How to Glue Fabric to Wood: Effective Materials and Methods

The how-to’s on how to glue fabric to wood is something many people wonder about. It is a very specific question that can be answered in different ways depending on the type of project you are working on. We will go over the most effective materials and methods for how to glue fabric to wood, so read through until you find what best suits your needs!

How to Glue Fabric to Wood

1. Gather your supplies and materials.

The first thing you want to do is gather all your supplies. This means pieces of fabric, wood board, glue, and also included in this list would be several optional tools depending on what project you’re working on:

  • Brush/sponge (for applying glue)
  • Measurement tools like a ruler or T-square
  • Rotary cutting, scissors, or X-Acto knife with fresh blades

The type of glue you choose will depend on the type of fabric, the strength of the bond between the two materials as well as the size of the glued area. Here are a few glue types to consider:

  • Fabric glue: Fabric glue is either glue that comes in a glue stick form or glue that is applied with water. This type of fabric glue works best on lightweight materials since it’s highly absorbent, but it is also a glue that can be peeled off. For this reason, we recommend using fabric glue if you’re working on a small project that won’t be handled or used too often.
  • Wood glue: This glue is also recommended for bigger projects since it has a stronghold and dries clear, so there will be no visible glue marks. We recommend this glue if you’re working on larger surfaces or items that won’t require any repositioning during the drying time (it can take several hours to dry).
  • Hot glue: The most common glue used for gluing down fabrics is hot glue since it’s easy to use, fast-drying (which means you can start working right away), and has a stronghold once dry. We recommend using this glue if your project or surface area isn’t too big as well as if you want glue that can be easily peeled off if needed.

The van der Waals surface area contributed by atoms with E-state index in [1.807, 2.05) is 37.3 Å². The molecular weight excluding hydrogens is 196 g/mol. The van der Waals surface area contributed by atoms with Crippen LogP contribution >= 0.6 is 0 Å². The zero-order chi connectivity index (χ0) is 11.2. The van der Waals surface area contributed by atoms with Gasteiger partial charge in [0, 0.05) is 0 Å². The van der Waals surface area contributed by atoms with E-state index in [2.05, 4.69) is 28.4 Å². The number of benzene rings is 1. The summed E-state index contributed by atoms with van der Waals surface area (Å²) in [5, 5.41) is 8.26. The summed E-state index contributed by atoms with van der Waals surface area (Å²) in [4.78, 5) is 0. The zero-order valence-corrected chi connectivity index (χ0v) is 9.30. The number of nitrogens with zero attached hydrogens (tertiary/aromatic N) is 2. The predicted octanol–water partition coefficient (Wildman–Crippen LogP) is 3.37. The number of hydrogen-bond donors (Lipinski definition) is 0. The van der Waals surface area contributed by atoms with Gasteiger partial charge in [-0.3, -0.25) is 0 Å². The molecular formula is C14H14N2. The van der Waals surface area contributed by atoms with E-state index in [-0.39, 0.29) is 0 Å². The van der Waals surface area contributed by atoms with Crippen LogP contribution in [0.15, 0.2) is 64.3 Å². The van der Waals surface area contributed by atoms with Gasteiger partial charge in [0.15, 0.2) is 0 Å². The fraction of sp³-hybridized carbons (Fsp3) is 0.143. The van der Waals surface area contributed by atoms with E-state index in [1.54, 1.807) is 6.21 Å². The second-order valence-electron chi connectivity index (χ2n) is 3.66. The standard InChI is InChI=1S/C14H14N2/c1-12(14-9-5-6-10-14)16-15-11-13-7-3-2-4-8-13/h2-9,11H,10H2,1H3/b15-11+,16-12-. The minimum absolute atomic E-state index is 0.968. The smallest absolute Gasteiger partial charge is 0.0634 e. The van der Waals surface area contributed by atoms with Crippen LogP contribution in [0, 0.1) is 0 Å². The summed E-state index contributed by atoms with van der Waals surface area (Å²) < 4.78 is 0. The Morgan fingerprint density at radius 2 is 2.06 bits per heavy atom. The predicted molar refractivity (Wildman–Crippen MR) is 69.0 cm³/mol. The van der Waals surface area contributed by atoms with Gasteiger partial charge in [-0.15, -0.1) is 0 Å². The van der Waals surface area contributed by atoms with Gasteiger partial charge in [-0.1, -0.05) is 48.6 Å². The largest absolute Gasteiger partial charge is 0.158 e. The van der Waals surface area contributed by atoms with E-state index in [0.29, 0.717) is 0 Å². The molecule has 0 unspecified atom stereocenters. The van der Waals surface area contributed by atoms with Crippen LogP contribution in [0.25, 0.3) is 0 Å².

• Spray Adhesive: Spray adhesives are some of the most glue that can be bought at craft stores. It is easy to use and works well since you don’t have to wait for the glue to dry plus it’s already in a spray form so application is quick and easy. We recommend this glue if you’re working on a big project or for materials that are thick.
  • Superglue/CA glue: This glue dries in less than a minute and has an extremely strong hold, making it the most secure glue for gluing fabric to wood. It’s not ideal though if you’re working with larger surfaces or items since it can easily drip off of corners/edges more quickly compared to other types of glue.
  • Epoxy resin glue: If you are looking for something that will give your project longevity, this would be another option available on how to glue fabric to wood. Epoxy resin is also great because it doesn’t dry tacky which means no need to clamp down any glued areas!

No matter what glue type you end up choosing, we recommend testing it out in an inconspicuous area so you can see how well the glue works and dries for your particular situation before applying it to the entire surface of fabric and wood piece.